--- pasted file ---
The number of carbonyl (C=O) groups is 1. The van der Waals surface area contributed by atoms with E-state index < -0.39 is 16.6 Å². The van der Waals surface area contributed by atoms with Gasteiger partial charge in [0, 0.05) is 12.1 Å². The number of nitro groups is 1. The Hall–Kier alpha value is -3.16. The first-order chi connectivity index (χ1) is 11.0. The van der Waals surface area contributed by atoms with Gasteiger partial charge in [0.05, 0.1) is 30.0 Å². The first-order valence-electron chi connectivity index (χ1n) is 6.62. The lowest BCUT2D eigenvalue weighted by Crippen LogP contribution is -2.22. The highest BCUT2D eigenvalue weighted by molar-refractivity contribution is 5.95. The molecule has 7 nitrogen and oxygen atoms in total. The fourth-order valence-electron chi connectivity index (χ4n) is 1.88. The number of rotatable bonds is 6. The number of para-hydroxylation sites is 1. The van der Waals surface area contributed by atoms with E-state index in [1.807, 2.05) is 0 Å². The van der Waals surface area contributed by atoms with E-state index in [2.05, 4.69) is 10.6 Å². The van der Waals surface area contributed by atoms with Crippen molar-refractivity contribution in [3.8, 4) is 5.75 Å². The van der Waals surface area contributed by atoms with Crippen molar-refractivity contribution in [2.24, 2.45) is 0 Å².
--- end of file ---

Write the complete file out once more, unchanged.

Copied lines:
The number of carbonyl (C=O) groups is 1. The van der Waals surface area contributed by atoms with E-state index < -0.39 is 16.6 Å². The van der Waals surface area contributed by atoms with Gasteiger partial charge in [0, 0.05) is 12.1 Å². The number of nitro groups is 1. The Hall–Kier alpha value is -3.16. The first-order chi connectivity index (χ1) is 11.0. The van der Waals surface area contributed by atoms with Gasteiger partial charge in [0.05, 0.1) is 30.0 Å². The first-order valence-electron chi connectivity index (χ1n) is 6.62. The lowest BCUT2D eigenvalue weighted by Crippen LogP contribution is -2.22. The highest BCUT2D eigenvalue weighted by molar-refractivity contribution is 5.95. The molecule has 7 nitrogen and oxygen atoms in total. The fourth-order valence-electron chi connectivity index (χ4n) is 1.88. The number of rotatable bonds is 6. The number of para-hydroxylation sites is 1. The van der Waals surface area contributed by atoms with E-state index in [1.807, 2.05) is 0 Å². The van der Waals surface area contributed by atoms with E-state index in [2.05, 4.69) is 10.6 Å². The van der Waals surface area contributed by atoms with Crippen molar-refractivity contribution in [3.8, 4) is 5.75 Å². The van der Waals surface area contributed by atoms with Crippen molar-refractivity contribution in [2.24, 2.45) is 0 Å².